“It is better to fail in originality than succeed in imitation.” – Herman Melville
Melville, Melville, Melville. Admittedly, I’ve only read Moby Dick… well, most of Moby Dick. He really wasn’t too prolific in his day. I am intrigued by his life story, though. He was one of those “explorers” who sailed the world and really got a chance to observe life. If nothing else, he was headstrong and sure of his moral compass. He even criticized the Christian missionaries in Hawaii who were likely less than gentle in their efforts to “convert the heathens.” In his community, I’m sure that was something people just didn’t do.
I think I would have been a kindred spirit to Mr. Melville… well, we would at least have had some common ground on the topic of originality. I like to think of him as a stubborn writer who knew what he wanted to create and faltered when he tried to veer from that. Maybe that’s when the above quote came to life. Well, even if it’s not the truth, I like to think of it that way. Perhaps he felt pressure to write/create based upon somebody else’s desires, rather than his own. And the experience left a foul taste in his mouth.
Wow, Matt – that’s a whole truckload of conjecture. Yeah, I know… It’s how I roll sometimes.
I’ve talked with writers and read countless blog posts on the subject of originality. What is truly original? Have all the stories been told and now we’re all just creating derivative works? Can any of us be truly original these days?
I believe originality doesn’t necessarily come from creating a sparkling new body of work completely devoid of links to anything else in our world. I mean, even “original” works from Antiquity draw upon the creator’s life, experiences and environment. Look at Melville. His adventures were drawn straight from his real-world travels. He injected his own creativity into the mix, but the spirit of the work came from his life.
No, this isn’t a “write what you know” lecture… I loathe that tagline. It’s too simple. It’s too open to misinterpretation. It’s too safe.
“Start with what is right rather than what is acceptable.” – Franz Kafka
Over a decade ago, I had an idea for a story about the Catholic Apocalypse and the Garden of Eden. Do I know shit about the Catholic faith? No, not really. I didn’t even own a Bible (and neither did my family) until I began work on Eden. If I was to listen to conventional wisdom, I should never have written Eden, from a content perspective. From a story perspective, parts of my life are certainly in there. Of course, my life has picked up quite a bit of flotsam along the way, so how much is original and what parts are derivative?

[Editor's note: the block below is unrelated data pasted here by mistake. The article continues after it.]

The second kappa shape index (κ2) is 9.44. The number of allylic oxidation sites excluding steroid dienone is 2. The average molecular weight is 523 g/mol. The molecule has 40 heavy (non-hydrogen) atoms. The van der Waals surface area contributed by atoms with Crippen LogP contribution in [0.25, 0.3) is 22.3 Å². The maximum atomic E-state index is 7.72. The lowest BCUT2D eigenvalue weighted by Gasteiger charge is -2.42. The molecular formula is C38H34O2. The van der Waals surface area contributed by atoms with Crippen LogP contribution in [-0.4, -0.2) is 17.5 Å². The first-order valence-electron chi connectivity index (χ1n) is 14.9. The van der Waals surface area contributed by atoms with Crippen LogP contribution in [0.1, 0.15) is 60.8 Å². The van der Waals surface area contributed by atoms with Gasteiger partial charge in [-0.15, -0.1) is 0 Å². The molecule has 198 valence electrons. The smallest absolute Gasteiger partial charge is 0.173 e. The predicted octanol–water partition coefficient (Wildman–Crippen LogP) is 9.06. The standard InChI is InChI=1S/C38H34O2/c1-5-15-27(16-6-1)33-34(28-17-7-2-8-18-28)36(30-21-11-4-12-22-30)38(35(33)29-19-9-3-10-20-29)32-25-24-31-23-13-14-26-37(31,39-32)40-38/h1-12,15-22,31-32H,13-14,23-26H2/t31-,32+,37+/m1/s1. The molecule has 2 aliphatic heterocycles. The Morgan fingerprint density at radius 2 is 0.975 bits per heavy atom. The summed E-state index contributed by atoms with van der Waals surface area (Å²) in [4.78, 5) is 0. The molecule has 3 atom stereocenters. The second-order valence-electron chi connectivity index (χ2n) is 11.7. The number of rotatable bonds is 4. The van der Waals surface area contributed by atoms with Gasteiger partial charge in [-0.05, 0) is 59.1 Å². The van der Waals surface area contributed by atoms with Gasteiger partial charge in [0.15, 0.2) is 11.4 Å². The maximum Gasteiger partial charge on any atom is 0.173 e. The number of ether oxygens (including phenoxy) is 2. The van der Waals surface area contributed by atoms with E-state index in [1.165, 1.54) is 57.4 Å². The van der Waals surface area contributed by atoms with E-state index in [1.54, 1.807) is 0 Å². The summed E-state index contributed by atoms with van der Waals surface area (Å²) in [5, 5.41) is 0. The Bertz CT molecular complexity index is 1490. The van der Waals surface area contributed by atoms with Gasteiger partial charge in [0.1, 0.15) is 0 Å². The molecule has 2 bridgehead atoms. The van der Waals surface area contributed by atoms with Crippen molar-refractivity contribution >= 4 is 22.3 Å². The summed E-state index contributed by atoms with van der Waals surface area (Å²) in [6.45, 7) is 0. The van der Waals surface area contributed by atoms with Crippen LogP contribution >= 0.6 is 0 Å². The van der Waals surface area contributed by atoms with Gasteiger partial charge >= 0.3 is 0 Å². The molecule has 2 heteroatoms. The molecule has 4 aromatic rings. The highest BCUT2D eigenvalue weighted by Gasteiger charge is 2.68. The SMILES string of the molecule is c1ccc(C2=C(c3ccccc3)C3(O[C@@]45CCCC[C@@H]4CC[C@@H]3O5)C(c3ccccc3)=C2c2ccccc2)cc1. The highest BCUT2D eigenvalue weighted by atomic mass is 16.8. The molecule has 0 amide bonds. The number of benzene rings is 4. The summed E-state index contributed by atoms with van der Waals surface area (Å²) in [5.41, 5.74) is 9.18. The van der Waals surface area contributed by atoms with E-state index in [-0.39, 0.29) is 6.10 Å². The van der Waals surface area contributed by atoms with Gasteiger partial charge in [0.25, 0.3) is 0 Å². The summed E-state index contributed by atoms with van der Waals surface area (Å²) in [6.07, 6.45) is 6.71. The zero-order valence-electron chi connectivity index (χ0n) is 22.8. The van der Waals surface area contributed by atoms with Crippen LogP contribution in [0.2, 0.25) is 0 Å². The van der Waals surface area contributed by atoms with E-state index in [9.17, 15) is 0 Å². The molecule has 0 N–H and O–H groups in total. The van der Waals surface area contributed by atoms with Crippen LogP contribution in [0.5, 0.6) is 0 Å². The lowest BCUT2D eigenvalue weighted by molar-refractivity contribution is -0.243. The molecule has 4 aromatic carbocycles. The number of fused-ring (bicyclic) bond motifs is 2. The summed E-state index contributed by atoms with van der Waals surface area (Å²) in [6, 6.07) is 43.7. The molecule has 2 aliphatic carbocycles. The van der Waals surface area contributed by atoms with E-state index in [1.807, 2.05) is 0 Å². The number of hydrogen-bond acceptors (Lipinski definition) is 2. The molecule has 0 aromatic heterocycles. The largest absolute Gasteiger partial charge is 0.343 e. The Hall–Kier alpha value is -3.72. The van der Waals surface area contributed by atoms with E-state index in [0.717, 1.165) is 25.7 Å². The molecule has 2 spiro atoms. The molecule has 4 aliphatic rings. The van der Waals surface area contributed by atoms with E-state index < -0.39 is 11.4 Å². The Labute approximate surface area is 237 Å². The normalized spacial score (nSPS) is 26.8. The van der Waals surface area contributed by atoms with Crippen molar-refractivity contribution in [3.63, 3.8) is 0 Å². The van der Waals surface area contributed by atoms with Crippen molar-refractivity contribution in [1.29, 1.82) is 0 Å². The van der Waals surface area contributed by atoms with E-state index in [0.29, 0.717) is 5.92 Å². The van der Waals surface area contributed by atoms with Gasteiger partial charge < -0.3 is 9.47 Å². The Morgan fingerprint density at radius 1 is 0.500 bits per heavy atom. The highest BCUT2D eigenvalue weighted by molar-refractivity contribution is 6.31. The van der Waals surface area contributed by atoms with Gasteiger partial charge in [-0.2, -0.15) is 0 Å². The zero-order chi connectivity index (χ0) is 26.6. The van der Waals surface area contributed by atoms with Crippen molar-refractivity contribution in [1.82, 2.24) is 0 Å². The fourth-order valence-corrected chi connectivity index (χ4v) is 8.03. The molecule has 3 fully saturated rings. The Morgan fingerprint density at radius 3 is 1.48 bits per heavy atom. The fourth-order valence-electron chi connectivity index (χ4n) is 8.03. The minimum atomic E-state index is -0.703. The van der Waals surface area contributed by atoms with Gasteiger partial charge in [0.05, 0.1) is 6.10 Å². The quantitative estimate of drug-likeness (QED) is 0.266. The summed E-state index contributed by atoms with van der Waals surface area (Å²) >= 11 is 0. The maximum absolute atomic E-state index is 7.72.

I didn’t really think about that while I wrote, and I urge you to do the same.
Follow Mr. Kafka’s advice and start with what is right. Peer into your own heart and examine the story you want to tell. Block out external influences. Ignore the desire to create something that “will sell.” Listen to a ton of music that reminds you of your idea. Keep a notebook on your nightstand to jot down late night and early morning epiphanies.
If your idea really comes from within yourself, it will emerge original. A story may have external ties, but the soul of the story must come from you. If your idea is to tell the story of a space farmer who wants to fight in a war, save the galaxy, use the force and redeem his father – don’t. That story isn’t yours. Can you make it less like the source material? Sure, but it’s still not your story. It’s not original.
Can you claim to live in a vacuum and create original stories? Sure, that’s valid. If you had never heard of a wisecracking ex-airforce pilot superagent who finds shit under the oceans, you could make a case that your version of Dirk Pitt is your own (Mr. Cussler might disagree). However, if you truly genesis’d this character in a vacuum, he would be original. And if you were a decent writer, that originality would even show through on the pages and save you from a lawsuit.
To summarize: write in seclusion, write from your heart. If you can master that trick, your work will be original to you. Trust me. The only failure you will experience is when you abandon your own instinct and write for a formula or for somebody else’s agenda. The moment you veer from the originality in your own heart, you fail yourself.